From a language use perspective, within a short time after the inception of the May Fourth Movement all major political parties had adopted the new writing style in their publications. Writing in 1928, Tāng Liánglǐ observed that:
“Most of the recent publications, both popular and scientific, have been in bái huà, and newspapers have in the majority of cases ceased to publish poems in the classical language”7.
He adds, naïvely as we can see with hindsight, that:
“The obstacles to the creation of an educated popular democracy, one of the chief causes of the retardation of China’s political and economic progress in the twentieth century, and of China’s inability to cope with Western aggression, is thus removed.”
In 1950 the sinologist John de Francis could still comment that:
“The ability to read and write is still limited to fifteen or twenty percent of the people, and perhaps even less if effective literacy is made the criterion. In 1940 Hú Shì himself expressed the judgment that the bái huà movement has merely been of help to a few intellectuals.” 8
7. The problem of literacy:
The generic term “language reform” turned out to have a variety of interpretations, but underlying many of the issues was the problem of literacy. The actions of various political players could usually be traced to the consequences of overcoming general illiteracy and hence giving a voice to much wider constituencies.
a) General literacy was seen by conservatives as a threat to their elite status, but also as a necessary correlate (to some extent) of industrialization. This contradiction was reflected in the ambivalent and generally ineffective reform programs of the Kuomintang period of government in mainland China (中国国民党 1928-1949).
Literacy was seen by the Communists, and by some reformers of less radical persuasion, as a key tool in the struggle to politicize the masses. Broad population access to a written standard was especially important in a country like China with its many divergent spoken dialects and in some regions mutually incomprehensible (though related) languages. Given this political realization, the problem was to devise ways of raising the literacy of the largest number of people in the shortest possible time.
8. The problem of promoting a national language
China has been understood in some sense as a single political entity by its small ruling elites for many centuries. However, the reality of daily life for the myriad communities within the geographic boundaries of the state in each historical epoch has had little to do with a popular concept of being a Chinese national citizen. China has always been a collection of diverse cultures and languages, sharing certain commonalities (as for example, Europeans do) but centering on very local interests. The idea of a modern nation state required something more homogeneous than this, and language was an obvious potential binding agent. Mandarin, supposedly spoken in various dialects by about 75% of the population, seemed the natural choice for a standard national language. Most political groups accepted in principle the overriding need for a common language, but in China (as is the case worldwide) linguistic communities were and are tenaciously reluctant to yield up the prominence of their own mother tongue. That is, one’s home language is intimately bound up with personal identity.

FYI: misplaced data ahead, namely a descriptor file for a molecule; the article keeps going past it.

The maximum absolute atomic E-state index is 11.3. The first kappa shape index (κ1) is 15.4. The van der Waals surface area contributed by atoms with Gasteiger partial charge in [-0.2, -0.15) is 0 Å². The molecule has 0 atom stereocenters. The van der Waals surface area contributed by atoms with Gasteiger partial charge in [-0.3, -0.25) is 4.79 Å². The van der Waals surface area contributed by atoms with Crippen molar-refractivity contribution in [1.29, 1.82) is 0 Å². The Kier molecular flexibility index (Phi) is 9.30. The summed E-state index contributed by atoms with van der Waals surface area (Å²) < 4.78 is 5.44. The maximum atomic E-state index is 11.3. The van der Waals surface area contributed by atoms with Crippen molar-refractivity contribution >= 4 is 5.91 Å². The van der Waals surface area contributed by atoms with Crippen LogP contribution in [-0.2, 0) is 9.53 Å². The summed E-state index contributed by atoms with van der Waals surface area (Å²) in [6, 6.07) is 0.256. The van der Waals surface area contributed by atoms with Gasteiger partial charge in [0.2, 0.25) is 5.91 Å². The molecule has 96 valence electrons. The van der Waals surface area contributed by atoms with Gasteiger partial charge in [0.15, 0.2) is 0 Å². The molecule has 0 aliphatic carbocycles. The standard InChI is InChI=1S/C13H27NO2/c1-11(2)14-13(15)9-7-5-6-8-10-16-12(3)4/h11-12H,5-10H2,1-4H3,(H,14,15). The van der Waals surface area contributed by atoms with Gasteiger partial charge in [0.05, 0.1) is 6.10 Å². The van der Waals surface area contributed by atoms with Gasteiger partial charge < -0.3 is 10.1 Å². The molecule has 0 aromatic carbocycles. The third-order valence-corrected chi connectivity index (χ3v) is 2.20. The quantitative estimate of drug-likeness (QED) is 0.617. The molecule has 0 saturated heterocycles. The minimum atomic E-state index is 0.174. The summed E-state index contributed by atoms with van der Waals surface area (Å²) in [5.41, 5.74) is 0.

However, for the promoters of change, the National Language Program struck its major problems, both logistic and political, in attempts to reconcile its idealized goals with some of the other objectives of language reform. There may also have been some conflict between expressed intentions and the personal examples of various political leaders. For example, Mao Zedong, although sometimes eloquent about the goals of a national language, was a poor language learner and retained a thick Hunanese accent which others often found difficulty in comprehending.
9. The problem of code (classical Vs vernacular language)
Which code to officially favour, and the closely related issues of medium and audience became hotly contested issues (esoteric journals, bureaucratic material, technical information, popular journalism, political pamphlets … intelligentsia, a Confucian elite, technocrats, literate bourgeoisie, the masses …). These questions tended to be resolved in the end by external and largely uncontrollable forces, but conscious ideological decisions did have an effect. Some of those controlling influences have been referenced in the first part of this essay.
10. The problem of script
Although mass literacy was the basic issue of contention in the Chinese language reform movement, it was the means to literacy which attracted most debate. China’s unique ideographic system had created a unique, and hitherto deliberate barrier to mass literacy. The diglossic nature of classical Chinese writing had also created an artificial (and politically useful) appearance of linguistic unity, concealing the mass of spoken languages and dialects which really constituted the Chinese state. That is, classical Chinese writing was essentially unrelated to any common spoken language.